Post-Blair Labour health “reforms” overemphasised a centrist, target driven culture that tended to distort how care might best be delivered. It marginalised clinical staff, leaving them often to adopt a stance of disgruntled passivity.
The desired distribution of outcomes graph
The current NHS white paper embraces clinical outcomes as a truer means of assessing the quality of NHS care, and an information revolution that promises to put this clinical data into the public domain. Provision of locally, nationally and internationally benchmarked clinical information will allow us to compare the efficacy of local care pathways.
For example, if you moved to a new area and had a diabetic child, you would be able to select the GP practice/hospital that offers best outcomes for diabetes, increasing competition between healthcare providers. Furthermore, peer pressure and professional pride will mandate that clinicians respond to improve performance which has been shown, publicly, to be sub-optimal.
Providing information to citizens about the clinical outcomes that return most health gain, in an accessible format, will create a health atlas plotting the major diseases - think of an Ordnance Survey map, contoured by health rather than height above sea level. If we overlay this atlas with programme budgeting information, then we have a tool which must be integral to commissioning consortia to ensure cost-effective care.
Several factors can lead to different clinical outcomes. Addressing heterogeneity due to the biology of disease, case mix, deprivation, etc are long term public health aims. Unwarranted variation, however, depends on disparities in clinical knowledge, allocation of resources, organisational culture and access to appropriate care, all of which are tackled in the white paper.
Concerted local action to align care pathways, implementation of nationally agreed treatment guidelines and devising financial incentives which reward excellence and improve education all feature. Making the clinical outcome data public will allow patients and their families to monitor improvements in their own health community, or choose alternative healthcare providers.
The means of presenting this data will need consideration and consultation, to make sure that we engage with patients as widely as possible, weaving traditional communication tools (local newspapers and other printed materials) with modern web based elements.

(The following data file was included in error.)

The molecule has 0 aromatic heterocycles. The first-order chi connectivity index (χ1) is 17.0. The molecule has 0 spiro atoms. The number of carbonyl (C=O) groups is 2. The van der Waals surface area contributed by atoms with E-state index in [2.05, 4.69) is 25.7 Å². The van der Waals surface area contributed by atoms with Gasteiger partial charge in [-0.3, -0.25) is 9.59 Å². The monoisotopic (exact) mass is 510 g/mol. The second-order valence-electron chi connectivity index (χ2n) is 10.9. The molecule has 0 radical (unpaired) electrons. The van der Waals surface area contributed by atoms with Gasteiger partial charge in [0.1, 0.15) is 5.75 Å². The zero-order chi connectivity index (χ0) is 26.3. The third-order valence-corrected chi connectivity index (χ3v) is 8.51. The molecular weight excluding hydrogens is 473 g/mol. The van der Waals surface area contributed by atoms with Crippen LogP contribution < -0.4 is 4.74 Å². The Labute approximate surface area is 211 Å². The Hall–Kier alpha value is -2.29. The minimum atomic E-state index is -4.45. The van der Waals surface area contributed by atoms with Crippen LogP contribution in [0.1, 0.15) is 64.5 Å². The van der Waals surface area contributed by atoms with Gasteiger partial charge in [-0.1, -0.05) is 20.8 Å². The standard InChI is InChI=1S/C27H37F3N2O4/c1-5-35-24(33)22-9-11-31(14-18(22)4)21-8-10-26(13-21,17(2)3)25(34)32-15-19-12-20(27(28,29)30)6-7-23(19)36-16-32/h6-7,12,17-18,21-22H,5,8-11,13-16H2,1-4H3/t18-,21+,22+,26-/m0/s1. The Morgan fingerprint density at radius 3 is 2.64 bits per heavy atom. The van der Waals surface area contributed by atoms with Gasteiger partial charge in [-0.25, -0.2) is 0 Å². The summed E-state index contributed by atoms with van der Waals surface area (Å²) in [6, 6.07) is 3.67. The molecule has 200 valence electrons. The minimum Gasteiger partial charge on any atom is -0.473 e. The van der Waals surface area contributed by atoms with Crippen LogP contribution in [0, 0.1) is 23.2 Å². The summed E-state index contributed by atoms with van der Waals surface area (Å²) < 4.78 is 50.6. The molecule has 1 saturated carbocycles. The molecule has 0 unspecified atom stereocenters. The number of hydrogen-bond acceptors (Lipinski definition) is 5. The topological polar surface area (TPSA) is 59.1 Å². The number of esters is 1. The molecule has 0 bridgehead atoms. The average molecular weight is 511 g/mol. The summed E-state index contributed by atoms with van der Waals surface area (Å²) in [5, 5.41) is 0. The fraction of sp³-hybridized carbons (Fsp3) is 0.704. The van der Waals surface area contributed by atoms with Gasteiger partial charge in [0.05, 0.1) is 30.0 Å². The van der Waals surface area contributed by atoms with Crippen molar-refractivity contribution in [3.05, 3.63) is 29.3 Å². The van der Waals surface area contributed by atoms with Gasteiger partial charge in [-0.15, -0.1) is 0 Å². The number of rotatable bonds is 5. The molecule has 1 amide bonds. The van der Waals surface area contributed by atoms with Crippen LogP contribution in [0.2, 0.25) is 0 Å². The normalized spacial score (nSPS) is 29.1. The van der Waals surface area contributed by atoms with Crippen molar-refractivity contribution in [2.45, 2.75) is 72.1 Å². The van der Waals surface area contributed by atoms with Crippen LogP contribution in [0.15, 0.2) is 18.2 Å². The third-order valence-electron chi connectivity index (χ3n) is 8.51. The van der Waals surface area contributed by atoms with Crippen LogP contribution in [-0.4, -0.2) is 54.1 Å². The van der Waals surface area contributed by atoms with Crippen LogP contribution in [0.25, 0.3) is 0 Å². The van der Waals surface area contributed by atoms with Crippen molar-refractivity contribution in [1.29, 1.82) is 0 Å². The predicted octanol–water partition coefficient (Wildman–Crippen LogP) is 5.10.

On top of this we must not be obsessed solely with objective measurements of the quality of care, but should aim to generate subjective evaluation of the service by patients and carers. See iwantgreatcare.com for an excellent example of how this might be done.
Part of the challenge will be explaining the pattern of these clinical measurements to our patients and their families. They will not split into good or bad, but rather will be continuous. This means we need to explain the concept of an average and its distribution and why there will always be an element of random variation in clinical measurements that depend on factors which we cannot easily manage.
The analogy might be height, in which there is obviously a range from short to tall and a national average, which has been creeping up since the 1940s, possibly due to better nutrition.
One can imagine a political pledge, “no one deserves to be below average”, perhaps not grasping the concept of a distributed mean. The challenge we face is to shift from a broad, flat curve to a taller, narrower distribution, with better average outcomes and reduced unwarranted variation (see graph).
This is at the heart of the quality revolution promised by the white paper, and although we cannot eradicate all variation in health outcomes, just as we cannot all be 5’10”, we believe the philosophy it is predicated on, coupled with necessary structural reform, will deliver a devolved NHS that is much more responsive to communities.